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28 of our favorite customer feedback questions
Here at Hotjar, we strongly believe that what’s best for your users and customers is best for your business. But how do you know what’s best for your users?
You have to ask them.
Last updated10 Nov 2021
Customer surveys are the most direct way to gather constructive feedback from the people who know the most about the strengths and weaknesses of your products and services.
We’ve written other articles on website feedback, troubleshooting using surveys, post-event survey questions, and even general survey questions before, but here we wanted to round up all of our best customer feedback questions in one place. Use them to survey your customers and find out what they like, and what they still need, from you.
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28 customer feedback questions
Here is a list of 28 customer feedback questions we recommend you use to get closer to your customers and their needs. Keep reading past the list if you want to know more about why or when you should ask each one.
How would you describe yourself in one sentence?
What is your main goal for using this website/product?
What, if anything, is preventing you from achieving that goal?
What is your greatest concern about [product/brand]?
What changed for you after you started using our product?
Where did you first hear about us?
Have you used our [product or service] before?
Why did you choose to use our [product or service] over other options?
Have you used a similar [product or service] before?
How do you use our product/service?
How can we make this page better?
What’s the ONE thing our website is missing?
What, if anything, is stopping you from [taking action] today?
What are your main concerns or questions about [product or service]?
Thanks for [taking action]! How are you planning to use [product or service]?
How would you describe the buying experience?
Do you feel our [product or service] is worth the cost?
What convinced you to buy the product?
What challenges are you trying to solve?
What nearly stopped you from buying?
What do you like most about our [product or service]?
What do you like least?
What feature/option could we add to make your experience better?
How could we have gone above and beyond?
Net Promoter Score (NPS): how likely are you to recommend our products?
Customer Satisfaction (CSAT): how satisfied are you with our product/services?
Customer Effort Score (CES): how easy did (organization) make it for you to solve your issue?
Is there anything you’d like to add?
Customer feedback questions that help you understand your customers
First of all, you can’t help your customers if you don’t know who they are and what they want in the first place. Asking your customers about themselves helps you gather psychographic data that can be used to create user personas: semi-fictional characters based on the real people who use your product. These personas come in handy for more targeted marketing and for improving user experience.
1. How would you describe yourself in one sentence?
This prompt is designed to help you gather demographic data about your customers. The question is open-ended, but you can encourage your respondents by giving them an example of what you are expecting (e.g., “I am a 35-year-old editor based in the UK who enjoys writing articles about customer feedback.”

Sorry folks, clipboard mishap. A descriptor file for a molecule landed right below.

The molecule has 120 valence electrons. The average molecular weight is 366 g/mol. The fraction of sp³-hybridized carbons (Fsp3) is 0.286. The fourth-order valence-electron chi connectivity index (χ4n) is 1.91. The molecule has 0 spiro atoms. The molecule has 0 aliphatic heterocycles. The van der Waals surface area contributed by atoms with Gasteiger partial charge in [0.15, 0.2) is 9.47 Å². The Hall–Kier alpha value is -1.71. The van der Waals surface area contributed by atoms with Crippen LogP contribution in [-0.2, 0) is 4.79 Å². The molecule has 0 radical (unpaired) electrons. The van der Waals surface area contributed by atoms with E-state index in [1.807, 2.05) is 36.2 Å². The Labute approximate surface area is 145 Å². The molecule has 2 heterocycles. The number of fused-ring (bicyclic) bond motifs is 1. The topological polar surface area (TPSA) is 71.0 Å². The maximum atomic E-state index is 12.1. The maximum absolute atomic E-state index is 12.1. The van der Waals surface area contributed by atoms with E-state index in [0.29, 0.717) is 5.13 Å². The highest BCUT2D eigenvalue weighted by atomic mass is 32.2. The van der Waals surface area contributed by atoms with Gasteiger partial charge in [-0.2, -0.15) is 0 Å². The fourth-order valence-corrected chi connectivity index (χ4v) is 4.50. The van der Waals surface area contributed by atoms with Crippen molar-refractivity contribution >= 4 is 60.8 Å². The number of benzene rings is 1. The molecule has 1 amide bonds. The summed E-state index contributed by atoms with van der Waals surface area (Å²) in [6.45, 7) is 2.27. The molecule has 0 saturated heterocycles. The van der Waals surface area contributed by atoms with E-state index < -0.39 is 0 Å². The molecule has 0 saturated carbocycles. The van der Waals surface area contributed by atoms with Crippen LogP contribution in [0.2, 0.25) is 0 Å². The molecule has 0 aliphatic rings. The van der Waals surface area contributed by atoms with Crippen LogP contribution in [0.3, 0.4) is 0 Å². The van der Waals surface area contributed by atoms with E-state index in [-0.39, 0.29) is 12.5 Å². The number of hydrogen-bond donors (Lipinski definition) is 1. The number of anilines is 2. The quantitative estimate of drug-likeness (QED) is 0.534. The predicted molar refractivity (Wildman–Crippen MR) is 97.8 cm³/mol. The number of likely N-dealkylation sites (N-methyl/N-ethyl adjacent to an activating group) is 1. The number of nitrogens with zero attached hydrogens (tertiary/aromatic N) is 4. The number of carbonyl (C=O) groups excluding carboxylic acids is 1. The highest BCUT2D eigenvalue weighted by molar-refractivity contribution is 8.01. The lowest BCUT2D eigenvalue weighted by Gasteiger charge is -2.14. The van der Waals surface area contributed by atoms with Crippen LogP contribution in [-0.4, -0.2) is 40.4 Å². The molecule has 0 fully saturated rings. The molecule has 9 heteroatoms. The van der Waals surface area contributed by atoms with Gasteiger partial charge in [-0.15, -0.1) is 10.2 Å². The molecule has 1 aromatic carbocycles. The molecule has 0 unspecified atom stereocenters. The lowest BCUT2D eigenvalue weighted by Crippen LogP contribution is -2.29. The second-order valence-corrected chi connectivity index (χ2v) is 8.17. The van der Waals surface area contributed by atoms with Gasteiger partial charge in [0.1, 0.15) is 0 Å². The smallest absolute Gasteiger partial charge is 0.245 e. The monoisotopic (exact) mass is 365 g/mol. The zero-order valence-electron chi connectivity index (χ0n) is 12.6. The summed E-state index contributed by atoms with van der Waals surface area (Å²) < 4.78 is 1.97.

2. What is your main goal for using this website/product?
What do your customers want? Use this question to determine why people have turned to your product and what their expectations are.
3. What, if anything, is preventing you from achieving that goal?
What challenges are the customers facing, and are you doing enough to help them overcome those challenges?
4. What is your greatest concern about [product/brand]?
What is stopping your customers, or potential customers, from handing over their hard-earned money? Their answers can give you a window into the barriers and objections you might need to address to convince them to progress, and also point to gaps in the services you offer or a lack of information on your website. Use this information to address your visitors’ concerns head on—which, in turn, should help you improve conversion rates.
5. What changed for you after you started using our product?
This will only apply to existing users of your product or service, but it helps you understand the details of how your product helps customers get their job done—and you can feature their statements in your testimonials to help convince other prospective customers to join you.
Customer feedback questions to improve your marketing efforts
Marketing can be time- and money-intensive, so it helps to use your customers’ feedback to make sure your efforts are effective and well-targeted.
6. Where did you first hear about us?
Web analytics data can tell you where traffic is coming from, but it can’t identify the driver that ultimately led someone to type the name of your site into the URL bar. Customers may have heard about your product from a friend or on a podcast or perhaps on social media—the only way to collect that data is to ask directly.
7. Have you used our [product or service] before?
This helps flesh out the customer’s relationship history with your company. Are they a long-time user of your services, or is this their first spin? That information can inform the rest of their survey answers by letting you know their familiarity and expertise with your offerings.
8. Why did you choose to use our [product or service] over other options?